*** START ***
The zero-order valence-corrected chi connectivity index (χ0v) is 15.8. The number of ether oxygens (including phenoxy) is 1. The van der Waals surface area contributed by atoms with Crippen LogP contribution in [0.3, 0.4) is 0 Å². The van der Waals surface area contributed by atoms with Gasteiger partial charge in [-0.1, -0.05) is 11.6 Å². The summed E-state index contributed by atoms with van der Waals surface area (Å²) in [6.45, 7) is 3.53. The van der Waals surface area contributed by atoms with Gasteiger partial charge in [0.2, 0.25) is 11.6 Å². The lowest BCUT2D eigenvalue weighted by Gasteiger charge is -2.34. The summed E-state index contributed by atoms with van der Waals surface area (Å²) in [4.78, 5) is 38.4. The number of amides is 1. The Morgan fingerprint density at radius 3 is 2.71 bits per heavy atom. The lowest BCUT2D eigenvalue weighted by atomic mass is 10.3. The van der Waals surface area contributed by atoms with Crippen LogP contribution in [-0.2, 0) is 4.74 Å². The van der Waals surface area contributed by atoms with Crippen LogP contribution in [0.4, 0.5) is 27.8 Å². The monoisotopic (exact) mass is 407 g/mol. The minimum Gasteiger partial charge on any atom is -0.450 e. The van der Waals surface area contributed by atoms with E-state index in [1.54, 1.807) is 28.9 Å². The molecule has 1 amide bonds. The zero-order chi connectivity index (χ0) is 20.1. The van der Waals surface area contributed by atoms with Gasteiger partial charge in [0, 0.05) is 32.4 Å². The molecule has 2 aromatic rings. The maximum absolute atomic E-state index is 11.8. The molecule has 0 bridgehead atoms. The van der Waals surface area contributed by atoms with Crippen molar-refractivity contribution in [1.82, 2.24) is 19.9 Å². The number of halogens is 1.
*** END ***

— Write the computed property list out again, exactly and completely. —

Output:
The zero-order valence-corrected chi connectivity index (χ0v) is 15.8. The number of ether oxygens (including phenoxy) is 1. The van der Waals surface area contributed by atoms with Crippen LogP contribution in [0.3, 0.4) is 0 Å². The van der Waals surface area contributed by atoms with Gasteiger partial charge in [-0.1, -0.05) is 11.6 Å². The summed E-state index contributed by atoms with van der Waals surface area (Å²) in [6.45, 7) is 3.53. The van der Waals surface area contributed by atoms with Gasteiger partial charge in [0.2, 0.25) is 11.6 Å². The lowest BCUT2D eigenvalue weighted by Gasteiger charge is -2.34. The summed E-state index contributed by atoms with van der Waals surface area (Å²) in [4.78, 5) is 38.4. The number of amides is 1. The Morgan fingerprint density at radius 3 is 2.71 bits per heavy atom. The lowest BCUT2D eigenvalue weighted by atomic mass is 10.3. The van der Waals surface area contributed by atoms with Crippen LogP contribution in [-0.2, 0) is 4.74 Å². The van der Waals surface area contributed by atoms with Crippen LogP contribution in [0.4, 0.5) is 27.8 Å². The monoisotopic (exact) mass is 407 g/mol. The minimum Gasteiger partial charge on any atom is -0.450 e. The van der Waals surface area contributed by atoms with E-state index in [1.54, 1.807) is 28.9 Å². The molecule has 1 amide bonds. The zero-order chi connectivity index (χ0) is 20.1. The van der Waals surface area contributed by atoms with Gasteiger partial charge in [0, 0.05) is 32.4 Å². The molecule has 2 aromatic rings. The maximum absolute atomic E-state index is 11.8. The molecule has 0 bridgehead atoms. The van der Waals surface area contributed by atoms with Crippen molar-refractivity contribution in [1.82, 2.24) is 19.9 Å². The number of halogens is 1.